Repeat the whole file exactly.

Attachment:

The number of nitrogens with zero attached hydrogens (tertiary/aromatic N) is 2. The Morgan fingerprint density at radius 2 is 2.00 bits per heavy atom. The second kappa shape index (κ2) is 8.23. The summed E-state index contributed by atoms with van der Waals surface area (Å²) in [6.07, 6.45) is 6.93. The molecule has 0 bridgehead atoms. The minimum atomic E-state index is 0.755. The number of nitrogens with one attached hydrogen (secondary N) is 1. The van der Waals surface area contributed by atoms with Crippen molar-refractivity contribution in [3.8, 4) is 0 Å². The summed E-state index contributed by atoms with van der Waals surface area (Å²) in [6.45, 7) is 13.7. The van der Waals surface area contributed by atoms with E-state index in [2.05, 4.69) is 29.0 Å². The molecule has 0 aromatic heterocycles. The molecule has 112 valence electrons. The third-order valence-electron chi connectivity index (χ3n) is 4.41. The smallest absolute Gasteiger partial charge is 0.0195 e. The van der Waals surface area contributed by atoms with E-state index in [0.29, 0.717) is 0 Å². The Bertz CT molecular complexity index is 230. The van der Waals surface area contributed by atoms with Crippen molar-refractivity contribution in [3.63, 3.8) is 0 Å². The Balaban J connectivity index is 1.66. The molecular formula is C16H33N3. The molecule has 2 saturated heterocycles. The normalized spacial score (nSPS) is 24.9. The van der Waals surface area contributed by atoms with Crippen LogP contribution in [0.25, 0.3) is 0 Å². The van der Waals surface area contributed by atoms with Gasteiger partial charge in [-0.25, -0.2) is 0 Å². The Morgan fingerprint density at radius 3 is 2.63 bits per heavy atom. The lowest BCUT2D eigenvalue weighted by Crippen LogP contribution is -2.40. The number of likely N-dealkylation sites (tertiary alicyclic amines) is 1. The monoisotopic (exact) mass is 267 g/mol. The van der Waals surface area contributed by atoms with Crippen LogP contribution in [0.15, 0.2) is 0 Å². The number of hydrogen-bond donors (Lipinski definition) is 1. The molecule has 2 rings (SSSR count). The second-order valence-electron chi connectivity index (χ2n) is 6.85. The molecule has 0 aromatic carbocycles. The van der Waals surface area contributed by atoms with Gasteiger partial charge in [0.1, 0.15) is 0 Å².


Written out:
The number of nitrogens with zero attached hydrogens (tertiary/aromatic N) is 2. The Morgan fingerprint density at radius 2 is 2.00 bits per heavy atom. The second kappa shape index (κ2) is 8.23. The summed E-state index contributed by atoms with van der Waals surface area (Å²) in [6.07, 6.45) is 6.93. The molecule has 0 bridgehead atoms. The minimum atomic E-state index is 0.755. The number of nitrogens with one attached hydrogen (secondary N) is 1. The van der Waals surface area contributed by atoms with Crippen molar-refractivity contribution in [3.8, 4) is 0 Å². The summed E-state index contributed by atoms with van der Waals surface area (Å²) in [6.45, 7) is 13.7. The van der Waals surface area contributed by atoms with E-state index in [2.05, 4.69) is 29.0 Å². The molecule has 0 aromatic heterocycles. The molecule has 112 valence electrons. The third-order valence-electron chi connectivity index (χ3n) is 4.41. The smallest absolute Gasteiger partial charge is 0.0195 e. The van der Waals surface area contributed by atoms with E-state index in [0.29, 0.717) is 0 Å². The Bertz CT molecular complexity index is 230. The van der Waals surface area contributed by atoms with Crippen molar-refractivity contribution in [3.63, 3.8) is 0 Å². The Balaban J connectivity index is 1.66. The molecular formula is C16H33N3. The molecule has 2 saturated heterocycles. The normalized spacial score (nSPS) is 24.9. The van der Waals surface area contributed by atoms with Crippen LogP contribution in [0.25, 0.3) is 0 Å². The van der Waals surface area contributed by atoms with Gasteiger partial charge in [-0.25, -0.2) is 0 Å². The Morgan fingerprint density at radius 3 is 2.63 bits per heavy atom. The lowest BCUT2D eigenvalue weighted by Crippen LogP contribution is -2.40. The number of likely N-dealkylation sites (tertiary alicyclic amines) is 1. The monoisotopic (exact) mass is 267 g/mol. The van der Waals surface area contributed by atoms with Crippen LogP contribution in [0.15, 0.2) is 0 Å². The number of hydrogen-bond donors (Lipinski definition) is 1. The molecule has 2 rings (SSSR count). The second-order valence-electron chi connectivity index (χ2n) is 6.85. The molecule has 0 aromatic carbocycles. The van der Waals surface area contributed by atoms with Gasteiger partial charge in [0.1, 0.15) is 0 Å².